A&E Interview: Delpozo’s Josep Font

Eliza Scarborough   |   13 - 11 - 2017

A look into the world of Josep Font’s Couture-like creations for Delpozo that give a nod to European elegance.

 

 

Founded in 1974 as Del Pozo, the brand began life as a boutique in Madrid, for which the owner Jesus del Pozo began producing his own designs, first for men, before finding greater success as a womenswear designer and later adding lucrative fragrances and bridal ranges. For his efforts del Pozo received recognition and became something of a household name in his homeland, but he failed to replicate such success outside Spain before his death in 2011. In 2012 the label was purchased by Perfumes & Diseño SA, who hired architect-turned-designer Josep Font to lead the renaissance of the label, re-branded Delpozo.

 

Font began his career designing under his own label, showing his collections internationally to quiet success, including being invited to show during the Paris Haute Couture Week schedule. Upon his appointment as Creative Director of Delpozo in 2012, his first move was to fight for a spot on the New York Fashion Week schedule in a bid to increase global visibility, and making it clear this is a brand with international intentions. Since then, the Spanish designer has won plaudits for his ultra-feminine, couture-inspired collections. His sculptural aesthetic, often blended with a fairy-tale frothiness, instantly revitalised the Spanish-heritage brand with a youthful, romantic appeal. In fact, Delpozo is classed as a demi-couture label, which means that while it calls on the rarefied traditions of craftsmanship associated with couture, pieces are not bespoke, another way to attract a new generation of customer.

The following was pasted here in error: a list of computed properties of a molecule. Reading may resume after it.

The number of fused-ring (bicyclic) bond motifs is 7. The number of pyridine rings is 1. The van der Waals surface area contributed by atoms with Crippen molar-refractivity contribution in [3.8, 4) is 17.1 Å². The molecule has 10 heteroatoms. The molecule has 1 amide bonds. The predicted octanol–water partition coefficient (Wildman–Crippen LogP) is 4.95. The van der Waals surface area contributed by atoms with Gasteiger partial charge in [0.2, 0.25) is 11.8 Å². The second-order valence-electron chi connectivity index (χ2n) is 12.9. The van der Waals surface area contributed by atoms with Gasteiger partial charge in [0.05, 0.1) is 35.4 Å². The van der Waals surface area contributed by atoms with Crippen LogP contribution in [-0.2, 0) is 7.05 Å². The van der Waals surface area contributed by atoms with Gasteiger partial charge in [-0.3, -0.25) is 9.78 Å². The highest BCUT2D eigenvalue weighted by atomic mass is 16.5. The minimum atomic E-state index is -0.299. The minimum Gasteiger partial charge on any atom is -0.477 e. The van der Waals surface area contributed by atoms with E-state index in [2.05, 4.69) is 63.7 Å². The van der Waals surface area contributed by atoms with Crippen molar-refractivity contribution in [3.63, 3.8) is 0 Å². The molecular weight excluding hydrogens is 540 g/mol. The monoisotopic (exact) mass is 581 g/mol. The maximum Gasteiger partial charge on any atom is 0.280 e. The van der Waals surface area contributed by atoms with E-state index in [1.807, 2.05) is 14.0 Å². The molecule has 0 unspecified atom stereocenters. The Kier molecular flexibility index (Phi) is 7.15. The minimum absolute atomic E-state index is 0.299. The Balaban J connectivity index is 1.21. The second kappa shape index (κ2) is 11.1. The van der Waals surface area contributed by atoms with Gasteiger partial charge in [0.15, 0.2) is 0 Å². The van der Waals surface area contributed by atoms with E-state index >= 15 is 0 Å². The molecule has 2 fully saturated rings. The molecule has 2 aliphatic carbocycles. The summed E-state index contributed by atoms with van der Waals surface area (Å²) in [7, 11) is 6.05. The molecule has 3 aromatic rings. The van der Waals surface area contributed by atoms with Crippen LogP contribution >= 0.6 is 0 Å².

Exploding onto the scene back in 2012, Font’s magical rendition of a new female has continued to flourish with sculptural forms which are fresh and full of joy. Now with a new store opening in Dubai Mall, and off the back of another triumphant collection for Spring Summer 2018, we talk to the man synonymous with ruffles, to discuss his design challenges, current muse, and vision for the future of Delpozo.

 

What is your first fashion memory?

It was a gown that my mother wore to a fundraising event. It was a long red crepe gown, which was tied at the neck with a huge bow from Santa Eulalia, a boutique in Barcelona. It was very simple yet so elegant. I was in awe.

 

When did you your passion for design and fashion start?

Since I was a child, I have felt a special inclination towards fashion and art. However, when it was time for college, I chose to study a more traditional career, like architecture, as it was the most creative path, but I never stopped designing. Before graduating, I decided to study Design and Pattern-making in Barcelona to fulfill my dream.